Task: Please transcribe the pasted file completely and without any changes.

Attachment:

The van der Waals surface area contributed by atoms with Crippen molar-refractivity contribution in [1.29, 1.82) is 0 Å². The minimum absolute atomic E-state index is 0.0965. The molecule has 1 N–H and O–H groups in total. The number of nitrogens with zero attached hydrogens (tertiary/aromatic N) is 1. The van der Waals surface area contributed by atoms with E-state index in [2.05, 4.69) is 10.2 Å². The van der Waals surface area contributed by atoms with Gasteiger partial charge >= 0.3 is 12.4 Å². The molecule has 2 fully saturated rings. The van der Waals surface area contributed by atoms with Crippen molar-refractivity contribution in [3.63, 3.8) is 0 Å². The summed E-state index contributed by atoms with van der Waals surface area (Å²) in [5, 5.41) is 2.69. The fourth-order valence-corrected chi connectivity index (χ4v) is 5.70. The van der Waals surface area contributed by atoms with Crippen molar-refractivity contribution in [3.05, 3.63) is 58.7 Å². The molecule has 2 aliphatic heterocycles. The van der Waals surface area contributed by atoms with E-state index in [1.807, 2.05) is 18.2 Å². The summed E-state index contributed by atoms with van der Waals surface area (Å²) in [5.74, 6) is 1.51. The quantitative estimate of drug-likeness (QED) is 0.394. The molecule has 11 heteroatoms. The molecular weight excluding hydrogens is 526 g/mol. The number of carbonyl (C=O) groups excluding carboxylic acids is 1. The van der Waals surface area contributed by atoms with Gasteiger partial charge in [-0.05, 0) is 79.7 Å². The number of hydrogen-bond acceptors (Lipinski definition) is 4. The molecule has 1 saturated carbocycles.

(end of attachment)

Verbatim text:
The van der Waals surface area contributed by atoms with Crippen molar-refractivity contribution in [1.29, 1.82) is 0 Å². The minimum absolute atomic E-state index is 0.0965. The molecule has 1 N–H and O–H groups in total. The number of nitrogens with zero attached hydrogens (tertiary/aromatic N) is 1. The van der Waals surface area contributed by atoms with E-state index in [2.05, 4.69) is 10.2 Å². The van der Waals surface area contributed by atoms with Gasteiger partial charge >= 0.3 is 12.4 Å². The molecule has 2 fully saturated rings. The van der Waals surface area contributed by atoms with Crippen molar-refractivity contribution in [3.63, 3.8) is 0 Å². The summed E-state index contributed by atoms with van der Waals surface area (Å²) in [5, 5.41) is 2.69. The fourth-order valence-corrected chi connectivity index (χ4v) is 5.70. The van der Waals surface area contributed by atoms with Crippen molar-refractivity contribution in [3.05, 3.63) is 58.7 Å². The molecule has 2 aliphatic heterocycles. The van der Waals surface area contributed by atoms with E-state index in [1.807, 2.05) is 18.2 Å². The summed E-state index contributed by atoms with van der Waals surface area (Å²) in [5.74, 6) is 1.51. The quantitative estimate of drug-likeness (QED) is 0.394. The molecule has 11 heteroatoms. The molecular weight excluding hydrogens is 526 g/mol. The number of carbonyl (C=O) groups excluding carboxylic acids is 1. The van der Waals surface area contributed by atoms with Gasteiger partial charge in [-0.05, 0) is 79.7 Å². The number of hydrogen-bond acceptors (Lipinski definition) is 4. The molecule has 1 saturated carbocycles.